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NF-kappaB activation occurs upon degradation of its inhibitor I-kappaB and requires prior phosphorylation of the inhibitor by I-kappaB kinase (IKK). Activity of IKK is governed by its noncatalytic subunit IKKgamma. Signaling defects due to missense mutations in IKKgamma have been correlated to its inability to either become ubiquitylated or bind ubiquitin noncovalently. Because the relative contribution of these events to signaling had remained unknown, we have studied mutations in the coil-zipper (CoZi) domain of IKKgamma that either impair signaling or cause constitutive NF-kappaB activity. Certain signaling-deficient alleles neither bound ubiquitin nor were they ubiquitylated by TRAF6. Introducing an activating mutation into those signaling-impaired alleles restored their ubiquitylation and created mutants constitutively activating NF-kappaB without repairing the ubiquitin-binding defect. Constitutive activity therefore arises downstream of ubiquitin binding but upstream of ubiquitylation. Such constitutive activity reveals a signal-processing function for IKKgamma beyond that of a mere ubiquitin-binding adaptor. We propose that this signal processing may involve homophilic CoZi interactions as suggested by the enhanced affinity of CoZi domains from constitutively active IKKgamma.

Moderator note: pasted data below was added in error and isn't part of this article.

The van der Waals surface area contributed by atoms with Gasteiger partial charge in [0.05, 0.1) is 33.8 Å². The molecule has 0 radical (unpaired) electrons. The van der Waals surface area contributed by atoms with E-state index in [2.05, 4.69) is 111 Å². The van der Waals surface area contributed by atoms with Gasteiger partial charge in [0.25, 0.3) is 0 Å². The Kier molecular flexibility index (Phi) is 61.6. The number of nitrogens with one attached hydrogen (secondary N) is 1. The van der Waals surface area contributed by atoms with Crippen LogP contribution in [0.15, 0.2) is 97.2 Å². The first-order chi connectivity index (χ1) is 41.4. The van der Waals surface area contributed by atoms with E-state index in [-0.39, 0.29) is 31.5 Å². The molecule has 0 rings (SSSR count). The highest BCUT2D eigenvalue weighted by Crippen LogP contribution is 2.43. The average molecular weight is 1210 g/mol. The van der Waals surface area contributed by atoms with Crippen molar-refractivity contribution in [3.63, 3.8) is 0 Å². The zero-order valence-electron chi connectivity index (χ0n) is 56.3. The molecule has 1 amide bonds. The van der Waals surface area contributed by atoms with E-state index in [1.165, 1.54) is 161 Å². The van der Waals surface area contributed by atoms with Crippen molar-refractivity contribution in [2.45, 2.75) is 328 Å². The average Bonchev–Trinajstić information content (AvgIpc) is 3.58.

Original publication




Journal article


Proc Natl Acad Sci U S A

Publication Date





1279 - 1284


Adaptor Proteins, Signal Transducing, Alleles, Animals, Cell Line, Cell Line, Tumor, Down-Regulation, Enzyme Activation, Humans, I-kappa B Kinase, Jurkat Cells, Leucine Zippers, Mice, Mutagenesis, Site-Directed, Protein Binding, Protein Structure, Tertiary, Rats, Signal Transduction, Ubiquitin, Up-Regulation